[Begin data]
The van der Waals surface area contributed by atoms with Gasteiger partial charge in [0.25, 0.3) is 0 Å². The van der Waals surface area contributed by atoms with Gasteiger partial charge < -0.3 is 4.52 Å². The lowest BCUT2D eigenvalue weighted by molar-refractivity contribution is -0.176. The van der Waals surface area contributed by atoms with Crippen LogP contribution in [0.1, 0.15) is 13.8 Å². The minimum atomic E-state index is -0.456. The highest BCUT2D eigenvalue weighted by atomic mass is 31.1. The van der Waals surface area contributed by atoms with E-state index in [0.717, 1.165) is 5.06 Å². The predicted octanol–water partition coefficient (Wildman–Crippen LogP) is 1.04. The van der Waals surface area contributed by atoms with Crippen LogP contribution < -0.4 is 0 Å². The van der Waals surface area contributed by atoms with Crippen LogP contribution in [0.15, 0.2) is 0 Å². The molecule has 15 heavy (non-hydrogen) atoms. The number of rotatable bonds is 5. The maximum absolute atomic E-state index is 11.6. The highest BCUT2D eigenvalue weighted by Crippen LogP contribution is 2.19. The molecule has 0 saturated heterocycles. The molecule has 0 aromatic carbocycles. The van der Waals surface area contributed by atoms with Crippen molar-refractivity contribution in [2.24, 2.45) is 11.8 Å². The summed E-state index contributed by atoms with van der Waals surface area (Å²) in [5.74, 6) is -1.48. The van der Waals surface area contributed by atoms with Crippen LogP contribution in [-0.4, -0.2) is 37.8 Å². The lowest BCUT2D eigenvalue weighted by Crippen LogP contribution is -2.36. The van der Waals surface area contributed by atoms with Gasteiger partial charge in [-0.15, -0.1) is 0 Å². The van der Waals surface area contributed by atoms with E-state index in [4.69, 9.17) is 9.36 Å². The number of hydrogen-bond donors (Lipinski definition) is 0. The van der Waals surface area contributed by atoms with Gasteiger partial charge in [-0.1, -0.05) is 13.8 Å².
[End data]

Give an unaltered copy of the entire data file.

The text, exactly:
The van der Waals surface area contributed by atoms with Gasteiger partial charge in [0.25, 0.3) is 0 Å². The van der Waals surface area contributed by atoms with Gasteiger partial charge < -0.3 is 4.52 Å². The lowest BCUT2D eigenvalue weighted by molar-refractivity contribution is -0.176. The van der Waals surface area contributed by atoms with Crippen LogP contribution in [0.1, 0.15) is 13.8 Å². The minimum atomic E-state index is -0.456. The highest BCUT2D eigenvalue weighted by atomic mass is 31.1. The van der Waals surface area contributed by atoms with E-state index in [0.717, 1.165) is 5.06 Å². The predicted octanol–water partition coefficient (Wildman–Crippen LogP) is 1.04. The van der Waals surface area contributed by atoms with Crippen LogP contribution < -0.4 is 0 Å². The van der Waals surface area contributed by atoms with Crippen LogP contribution in [0.15, 0.2) is 0 Å². The molecule has 15 heavy (non-hydrogen) atoms. The number of rotatable bonds is 5. The maximum absolute atomic E-state index is 11.6. The highest BCUT2D eigenvalue weighted by Crippen LogP contribution is 2.19. The molecule has 0 saturated heterocycles. The molecule has 0 aromatic carbocycles. The van der Waals surface area contributed by atoms with Crippen molar-refractivity contribution in [2.24, 2.45) is 11.8 Å². The summed E-state index contributed by atoms with van der Waals surface area (Å²) in [5.74, 6) is -1.48. The van der Waals surface area contributed by atoms with Crippen LogP contribution in [-0.4, -0.2) is 37.8 Å². The lowest BCUT2D eigenvalue weighted by Crippen LogP contribution is -2.36. The van der Waals surface area contributed by atoms with Gasteiger partial charge in [-0.15, -0.1) is 0 Å². The van der Waals surface area contributed by atoms with E-state index in [4.69, 9.17) is 9.36 Å². The number of hydrogen-bond donors (Lipinski definition) is 0. The van der Waals surface area contributed by atoms with Gasteiger partial charge in [-0.1, -0.05) is 13.8 Å².